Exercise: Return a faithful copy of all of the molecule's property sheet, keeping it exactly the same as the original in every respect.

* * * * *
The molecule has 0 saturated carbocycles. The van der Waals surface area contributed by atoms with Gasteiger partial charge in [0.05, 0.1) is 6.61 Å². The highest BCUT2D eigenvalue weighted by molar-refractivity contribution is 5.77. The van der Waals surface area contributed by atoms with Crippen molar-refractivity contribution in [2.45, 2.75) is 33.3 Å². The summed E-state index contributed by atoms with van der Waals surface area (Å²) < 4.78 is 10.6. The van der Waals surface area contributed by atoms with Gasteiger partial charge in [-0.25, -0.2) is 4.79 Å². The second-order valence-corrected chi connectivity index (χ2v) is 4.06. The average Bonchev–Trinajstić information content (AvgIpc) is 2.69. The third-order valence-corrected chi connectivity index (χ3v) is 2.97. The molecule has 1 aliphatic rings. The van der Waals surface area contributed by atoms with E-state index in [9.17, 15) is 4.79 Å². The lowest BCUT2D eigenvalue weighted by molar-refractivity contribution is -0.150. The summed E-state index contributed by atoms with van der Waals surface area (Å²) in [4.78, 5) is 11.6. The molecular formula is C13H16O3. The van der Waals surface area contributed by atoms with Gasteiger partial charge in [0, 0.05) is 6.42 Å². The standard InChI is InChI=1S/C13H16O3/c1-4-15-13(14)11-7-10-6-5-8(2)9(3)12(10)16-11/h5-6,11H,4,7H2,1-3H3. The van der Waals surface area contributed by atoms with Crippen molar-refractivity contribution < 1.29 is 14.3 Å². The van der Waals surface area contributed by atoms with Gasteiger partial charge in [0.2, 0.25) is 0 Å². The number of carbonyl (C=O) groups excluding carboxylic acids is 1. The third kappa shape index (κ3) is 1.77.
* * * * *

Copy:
The molecule has 0 saturated carbocycles. The van der Waals surface area contributed by atoms with Gasteiger partial charge in [0.05, 0.1) is 6.61 Å². The highest BCUT2D eigenvalue weighted by molar-refractivity contribution is 5.77. The van der Waals surface area contributed by atoms with Crippen molar-refractivity contribution in [2.45, 2.75) is 33.3 Å². The summed E-state index contributed by atoms with van der Waals surface area (Å²) < 4.78 is 10.6. The van der Waals surface area contributed by atoms with Gasteiger partial charge in [-0.25, -0.2) is 4.79 Å². The second-order valence-corrected chi connectivity index (χ2v) is 4.06. The average Bonchev–Trinajstić information content (AvgIpc) is 2.69. The third-order valence-corrected chi connectivity index (χ3v) is 2.97. The molecule has 1 aliphatic rings. The van der Waals surface area contributed by atoms with E-state index in [9.17, 15) is 4.79 Å². The lowest BCUT2D eigenvalue weighted by molar-refractivity contribution is -0.150. The summed E-state index contributed by atoms with van der Waals surface area (Å²) in [4.78, 5) is 11.6. The molecular formula is C13H16O3. The van der Waals surface area contributed by atoms with Gasteiger partial charge in [0, 0.05) is 6.42 Å². The standard InChI is InChI=1S/C13H16O3/c1-4-15-13(14)11-7-10-6-5-8(2)9(3)12(10)16-11/h5-6,11H,4,7H2,1-3H3. The van der Waals surface area contributed by atoms with Crippen molar-refractivity contribution < 1.29 is 14.3 Å². The van der Waals surface area contributed by atoms with Gasteiger partial charge in [0.2, 0.25) is 0 Å². The number of carbonyl (C=O) groups excluding carboxylic acids is 1. The third kappa shape index (κ3) is 1.77.